Rocky transitions hinder enrollment among young adults

Young woman on a computer

Young adults serve as a key demographic in balancing the health insurance risk pool, but state efforts to transition this population from childhood Medicaid coverage to the insurance marketplace has proved difficult, according to Kaiser Health News.

Last month, the Centers for Medicare & Medicaid Services announced a new outreach program that would target young adults who paid the uninsured tax penalty--a group that would “contribute to a more balanced marketplace risk pool and lower costs.” But policy experts tell KHN that the current process of transitioning young adults to Medicaid or marketplace plans is still rife with inefficiencies. State systems don’t often recognize if a 19-year-old coming off of childhood coverage is eligible for an adult Medicaid plan. Those who aren’t eligible for Medicaid are offered little guidance on how to obtain coverage through the ACA exchanges.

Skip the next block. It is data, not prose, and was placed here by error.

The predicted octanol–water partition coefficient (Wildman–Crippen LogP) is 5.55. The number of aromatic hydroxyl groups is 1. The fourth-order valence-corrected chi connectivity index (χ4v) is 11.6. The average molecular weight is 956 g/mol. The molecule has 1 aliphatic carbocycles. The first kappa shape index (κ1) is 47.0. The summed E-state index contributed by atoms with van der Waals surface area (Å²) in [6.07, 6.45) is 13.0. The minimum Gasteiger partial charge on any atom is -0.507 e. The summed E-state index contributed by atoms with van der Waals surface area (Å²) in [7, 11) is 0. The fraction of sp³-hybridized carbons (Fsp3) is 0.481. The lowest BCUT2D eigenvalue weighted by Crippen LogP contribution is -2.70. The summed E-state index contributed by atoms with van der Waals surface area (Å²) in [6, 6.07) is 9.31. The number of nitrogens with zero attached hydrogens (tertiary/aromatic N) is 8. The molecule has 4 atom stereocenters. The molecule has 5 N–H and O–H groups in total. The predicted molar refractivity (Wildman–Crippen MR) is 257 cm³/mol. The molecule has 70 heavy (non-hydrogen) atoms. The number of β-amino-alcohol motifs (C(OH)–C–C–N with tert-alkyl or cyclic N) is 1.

Furthermore, a cumbersome enrollment process prompts many young adults to abandon it altogether, and new special enrollment period rules could further complicate that process since young adults are more likely to move than older adults. On the flip side, birth control coverage is often a top selling point for young women.

In the past, insurers have tried various marketing approaches to lure the coveted younger demographic into purchasing coverage, and the Obama administration has even recruited comedians and pop culture icons to promote health reform. Although the Affordable Care Act has helped put a dent in rising uninsured rates among young adults, the group remains difficult to reach.

- read the KHN article